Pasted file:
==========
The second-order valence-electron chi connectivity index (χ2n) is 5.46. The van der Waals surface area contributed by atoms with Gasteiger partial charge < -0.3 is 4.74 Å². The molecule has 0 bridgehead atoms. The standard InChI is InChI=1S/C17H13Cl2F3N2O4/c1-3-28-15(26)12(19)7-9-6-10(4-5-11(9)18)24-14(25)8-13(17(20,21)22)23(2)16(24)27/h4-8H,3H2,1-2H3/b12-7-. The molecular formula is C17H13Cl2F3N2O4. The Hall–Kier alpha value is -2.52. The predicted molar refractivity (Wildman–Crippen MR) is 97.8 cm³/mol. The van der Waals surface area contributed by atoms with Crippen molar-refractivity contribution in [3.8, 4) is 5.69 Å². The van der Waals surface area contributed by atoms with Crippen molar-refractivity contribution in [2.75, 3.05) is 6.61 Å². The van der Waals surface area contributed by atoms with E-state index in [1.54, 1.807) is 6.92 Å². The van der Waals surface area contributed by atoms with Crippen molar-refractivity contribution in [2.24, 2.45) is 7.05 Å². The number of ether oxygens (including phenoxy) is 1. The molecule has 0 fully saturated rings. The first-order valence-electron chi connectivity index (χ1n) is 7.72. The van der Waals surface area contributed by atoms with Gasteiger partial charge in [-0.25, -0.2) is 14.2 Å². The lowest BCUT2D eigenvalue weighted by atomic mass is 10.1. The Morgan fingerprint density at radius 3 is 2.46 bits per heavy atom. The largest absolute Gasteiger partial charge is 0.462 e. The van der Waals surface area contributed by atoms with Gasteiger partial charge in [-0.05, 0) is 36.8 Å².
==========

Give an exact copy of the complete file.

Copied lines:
The second-order valence-electron chi connectivity index (χ2n) is 5.46. The van der Waals surface area contributed by atoms with Gasteiger partial charge < -0.3 is 4.74 Å². The molecule has 0 bridgehead atoms. The standard InChI is InChI=1S/C17H13Cl2F3N2O4/c1-3-28-15(26)12(19)7-9-6-10(4-5-11(9)18)24-14(25)8-13(17(20,21)22)23(2)16(24)27/h4-8H,3H2,1-2H3/b12-7-. The molecular formula is C17H13Cl2F3N2O4. The Hall–Kier alpha value is -2.52. The predicted molar refractivity (Wildman–Crippen MR) is 97.8 cm³/mol. The van der Waals surface area contributed by atoms with Crippen molar-refractivity contribution in [3.8, 4) is 5.69 Å². The van der Waals surface area contributed by atoms with Crippen molar-refractivity contribution in [2.75, 3.05) is 6.61 Å². The van der Waals surface area contributed by atoms with E-state index in [1.54, 1.807) is 6.92 Å². The van der Waals surface area contributed by atoms with Crippen molar-refractivity contribution in [2.24, 2.45) is 7.05 Å². The number of ether oxygens (including phenoxy) is 1. The molecule has 0 fully saturated rings. The first-order valence-electron chi connectivity index (χ1n) is 7.72. The van der Waals surface area contributed by atoms with Gasteiger partial charge in [-0.25, -0.2) is 14.2 Å². The lowest BCUT2D eigenvalue weighted by atomic mass is 10.1. The Morgan fingerprint density at radius 3 is 2.46 bits per heavy atom. The largest absolute Gasteiger partial charge is 0.462 e. The van der Waals surface area contributed by atoms with Gasteiger partial charge in [-0.05, 0) is 36.8 Å².